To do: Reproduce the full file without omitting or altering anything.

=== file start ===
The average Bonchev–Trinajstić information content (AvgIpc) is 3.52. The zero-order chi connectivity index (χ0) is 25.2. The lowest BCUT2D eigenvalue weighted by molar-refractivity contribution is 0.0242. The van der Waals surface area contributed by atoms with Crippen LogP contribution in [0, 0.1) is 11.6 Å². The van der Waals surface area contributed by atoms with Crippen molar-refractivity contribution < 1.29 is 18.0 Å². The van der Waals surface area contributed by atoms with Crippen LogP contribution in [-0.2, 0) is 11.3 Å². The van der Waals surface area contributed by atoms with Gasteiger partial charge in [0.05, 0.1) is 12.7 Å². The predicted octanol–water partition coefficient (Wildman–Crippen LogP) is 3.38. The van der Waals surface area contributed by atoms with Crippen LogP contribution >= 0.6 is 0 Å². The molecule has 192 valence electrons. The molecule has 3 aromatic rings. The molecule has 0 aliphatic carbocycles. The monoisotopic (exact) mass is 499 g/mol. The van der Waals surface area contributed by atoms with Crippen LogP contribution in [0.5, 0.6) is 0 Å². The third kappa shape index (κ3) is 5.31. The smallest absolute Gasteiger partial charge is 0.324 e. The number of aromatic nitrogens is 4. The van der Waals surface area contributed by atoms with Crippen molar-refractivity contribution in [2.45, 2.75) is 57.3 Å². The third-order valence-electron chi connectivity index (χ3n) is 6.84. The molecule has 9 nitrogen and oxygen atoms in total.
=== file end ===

The average Bonchev–Trinajstić information content (AvgIpc) is 3.52. The zero-order chi connectivity index (χ0) is 25.2. The lowest BCUT2D eigenvalue weighted by molar-refractivity contribution is 0.0242. The van der Waals surface area contributed by atoms with Crippen LogP contribution in [0, 0.1) is 11.6 Å². The van der Waals surface area contributed by atoms with Crippen molar-refractivity contribution < 1.29 is 18.0 Å². The van der Waals surface area contributed by atoms with Crippen LogP contribution in [-0.2, 0) is 11.3 Å². The van der Waals surface area contributed by atoms with Gasteiger partial charge in [0.05, 0.1) is 12.7 Å². The predicted octanol–water partition coefficient (Wildman–Crippen LogP) is 3.38. The van der Waals surface area contributed by atoms with Crippen LogP contribution >= 0.6 is 0 Å². The molecule has 192 valence electrons. The molecule has 3 aromatic rings. The molecule has 0 aliphatic carbocycles. The monoisotopic (exact) mass is 499 g/mol. The van der Waals surface area contributed by atoms with Crippen LogP contribution in [0.5, 0.6) is 0 Å². The third kappa shape index (κ3) is 5.31. The smallest absolute Gasteiger partial charge is 0.324 e. The number of aromatic nitrogens is 4. The van der Waals surface area contributed by atoms with Crippen molar-refractivity contribution in [2.45, 2.75) is 57.3 Å². The third-order valence-electron chi connectivity index (χ3n) is 6.84. The molecule has 9 nitrogen and oxygen atoms in total.